Parents at Grand-Boisé school in Chelsea are asking the school board for a safer place to drop off and pick up their children, arguing that Scott Road — one of the town's main roads — is too hazardous.

Céline Nadreau president parent teacher Grand-Boisé school traffic safety

Céline Nadreau, president of Grand-Boisé school's parent-teacher board, says parents want the school board to set aside budget dollars to come up with a solution. (CBC)

More than 400 children are picked up and dropped off at the school on Scott Road, which is less than 100 metres from the Highway 5 on and offramps.

Some parents say vehicles often get off at the exit at high speeds.

"Every morning that I'm there I cringe because I'm afraid someone is going to hit me or I'm going to hit someone," says Céline Nadreau, president of the school's parent-teacher board.

"It's very dangerous for the children, it's dangerous for the staff, people are hostile. And it has to change."

Nadreau says that because it's a rural area, many of the children don't use school buses and are driven in and out by their parents.

Parents have collected about 200 signatures in recent days and on Wednesday night they pressed the school board — commission scolaire des Portages-de-l'Outaouais — to invest in a solution.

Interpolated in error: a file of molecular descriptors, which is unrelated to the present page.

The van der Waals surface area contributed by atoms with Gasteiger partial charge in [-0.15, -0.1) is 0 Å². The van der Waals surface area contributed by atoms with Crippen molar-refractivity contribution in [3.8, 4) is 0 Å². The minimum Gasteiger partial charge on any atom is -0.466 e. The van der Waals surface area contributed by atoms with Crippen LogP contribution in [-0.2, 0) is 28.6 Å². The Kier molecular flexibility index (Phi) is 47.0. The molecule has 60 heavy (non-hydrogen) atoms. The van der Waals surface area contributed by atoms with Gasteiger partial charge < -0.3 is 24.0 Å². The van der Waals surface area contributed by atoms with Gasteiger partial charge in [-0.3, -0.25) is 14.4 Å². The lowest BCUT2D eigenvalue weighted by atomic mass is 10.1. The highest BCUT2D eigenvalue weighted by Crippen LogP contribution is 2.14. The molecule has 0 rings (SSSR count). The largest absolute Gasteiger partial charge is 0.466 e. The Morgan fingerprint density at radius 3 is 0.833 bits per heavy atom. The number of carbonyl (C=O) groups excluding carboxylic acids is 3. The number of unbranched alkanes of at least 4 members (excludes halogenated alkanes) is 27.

Christie Spence parent Grand-Boise school Chelsea Scott Road safety

Parent Christie Spence says the traffic congestion is an accident waiting to happen. (CBC)

Parent Christie Spence says the issue of who will pay for a safe drop off area has become a hot potato.

"Are they waiting for an accident to happen? Because I think that's the fear. I mean sure, if some kid gets hurt or killed I think things will mobilize very quickly, and of course nobody wants that to happen and of course nobody wants it to be their own child," Spence says.

"But it's not just that. It's causing conflicts between the parents and the teachers, it's causing traffic for bicyclists going by. Anyone who's using that road, which is almost everybody in Chelsea at that period, is at risk somehow."

The school board says it has other pressing issues to invest in, such as leaking roofs in some of its 25 schools, but says it will discuss the issue.